If you want to change up your workout routine, consider adding some lateral squats. The term “lateral” means “of, on, to or from the side or sides,” according to Oxford Languages. Lateral squats are a functional lower body exercise that targets the gluteus medius (side glutes) and inner thighs.
That said, lateral squats are a great way to use muscles that are rarely used in the gym, whether on the treadmill† stair climber or elliptical. Sometimes we get so comfortable with our normal workout routine that we forget to do it differently, but there’s no better time than now. The best thing about lateral squats? You don’t need a gym to do them. Your body weight is more than enough. To keep up to date with this cult-favorite exercise, we’ve enlisted a few expert trainers to explain how to do this exercise, common mistakes, benefits, and variations that you can practice on your next workout.
Looking for more training inspiration? We found the best abs exercises on youtube to try now as well as the best resistance band leg exercises to try, and the best exercises to do after sitting all day†
How to do lateral squats?
To do a lateral squat, start with your feet wider than your shoulders with your toes and knees pointing straight forward. Tighten your core and straighten your torso. To do this, think about lengthening your spine, proud chest and tummy squeeze to support a punch.
“Keeping most of your weight in your heel and balanced through the big toe, shift your weight to one foot (keep both feet in the ground). As you shift your weight to one side, rotate the hips back and lower the stock to the ground,” says Mallory Fry, Terraced house coach and certified exercise physiologist. “The other leg remains straight throughout this process. Once you’ve reached a comfortable depth (no deeper than the quad is parallel to the ground), drive through the weight-bearing heel, straighten the leg, and push yourself up to the starting position. Then you repeat on the other side of the body.”
Now that you know how to do side squats, it’s important to make sure you have proper form. No one knows shape better than Nikki Gnozzio and founder of Junction Body†
“Lateral squats should be done with the heels flat on the floor and good, strong back posture. If you can’t keep your heels low, you can add a heel wedge under the heel of the foot or a plate to raise the heel slightly ,” says Gnozzio.
If you feel like your back is arching forward, try anchoring a stick under your armpits with your arms around it to force you to stick your chest out and work on your form.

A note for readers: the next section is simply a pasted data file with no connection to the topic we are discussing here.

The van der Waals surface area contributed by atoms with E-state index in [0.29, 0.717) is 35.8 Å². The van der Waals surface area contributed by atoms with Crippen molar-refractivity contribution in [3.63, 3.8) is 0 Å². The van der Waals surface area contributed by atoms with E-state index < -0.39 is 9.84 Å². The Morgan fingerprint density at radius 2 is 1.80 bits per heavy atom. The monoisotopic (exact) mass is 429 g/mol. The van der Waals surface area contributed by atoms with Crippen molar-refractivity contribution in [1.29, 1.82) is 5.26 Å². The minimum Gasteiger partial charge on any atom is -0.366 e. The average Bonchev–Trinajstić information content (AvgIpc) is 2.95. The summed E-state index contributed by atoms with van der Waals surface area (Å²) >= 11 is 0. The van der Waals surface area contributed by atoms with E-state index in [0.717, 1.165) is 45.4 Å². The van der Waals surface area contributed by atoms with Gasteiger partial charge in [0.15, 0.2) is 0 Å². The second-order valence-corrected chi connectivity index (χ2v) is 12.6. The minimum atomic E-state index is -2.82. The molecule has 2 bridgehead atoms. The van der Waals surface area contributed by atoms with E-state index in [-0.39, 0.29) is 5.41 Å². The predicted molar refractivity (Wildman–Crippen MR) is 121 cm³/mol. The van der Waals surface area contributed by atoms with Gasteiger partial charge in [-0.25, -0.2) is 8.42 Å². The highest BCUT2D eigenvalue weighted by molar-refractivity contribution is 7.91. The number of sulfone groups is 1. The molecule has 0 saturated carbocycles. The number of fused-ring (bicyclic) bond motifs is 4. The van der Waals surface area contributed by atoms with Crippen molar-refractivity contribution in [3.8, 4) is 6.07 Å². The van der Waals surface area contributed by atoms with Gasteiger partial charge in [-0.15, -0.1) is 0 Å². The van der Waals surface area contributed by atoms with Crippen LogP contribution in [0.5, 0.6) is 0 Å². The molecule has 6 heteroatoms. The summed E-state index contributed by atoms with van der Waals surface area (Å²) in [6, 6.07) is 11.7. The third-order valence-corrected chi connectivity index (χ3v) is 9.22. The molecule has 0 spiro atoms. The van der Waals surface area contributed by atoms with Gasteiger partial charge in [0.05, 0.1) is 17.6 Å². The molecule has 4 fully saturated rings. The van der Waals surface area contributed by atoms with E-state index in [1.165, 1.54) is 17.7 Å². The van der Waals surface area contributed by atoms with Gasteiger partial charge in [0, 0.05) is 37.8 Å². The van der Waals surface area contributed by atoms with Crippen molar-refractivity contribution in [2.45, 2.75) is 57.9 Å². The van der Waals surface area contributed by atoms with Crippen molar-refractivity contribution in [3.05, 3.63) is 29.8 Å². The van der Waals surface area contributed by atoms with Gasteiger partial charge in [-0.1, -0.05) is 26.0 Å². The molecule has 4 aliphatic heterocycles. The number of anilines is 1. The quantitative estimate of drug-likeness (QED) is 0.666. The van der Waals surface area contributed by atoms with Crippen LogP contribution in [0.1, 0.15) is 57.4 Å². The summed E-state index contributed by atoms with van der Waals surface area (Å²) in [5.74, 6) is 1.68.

“Try to keep your knee over your foot as you go back and forth. Depending on how low you go, your knee may go over the toes. This usually happens around the 90˚ mark of the knee bend.
Common Form Mistakes During Lateral Squats
Proper form is essential to getting the most out of any exercise, including side squats. It’s normal for your form to be a little odd when it’s your first time, but here are some common mistakes made during lateral squats to watch out for.
“A common mistake I see is people shifting too much weight in the ball of the foot, lifting the heel off the ground and putting extra strain on the knee,” said Raphael Konforti, senior director of fitness at YouFit Gyms† “Forcing yourself to go lower than your flexibility puts the knees and lower back at risk.”
Konforti urges people to reset if necessary. If something doesn’t feel right, adjust your posture and angle.
What are the benefits of lateral squats?
But which muscles do you target when you squat laterally? “Lateral squats are great for training our ‘lateral systems’, which are usually neglected because most people prefer to move mainly forward and backward,” says Gnozzio. “It will help balance the body by being dominant in the front and back.”
In addition, Konforti says that lateral squats work the quadriceps, glutes, hamstring and core.
What are the different variations to try?
To get more out of a lateral squat, try different variations to work different muscle groups.
“Add a step between each rep so you complete all reps on the right, then work back to complete all reps on the left,” says Konforti. “You can also hold the weight in a different position to change the challenge of the exercise — try a light barbell on your back — hold a kettlebell at chest height, or hold two dumbbells next to you.”
For the more avid gym goers, Fry suggests adding an Olympic weightlifting bar if you have a spotter nearby.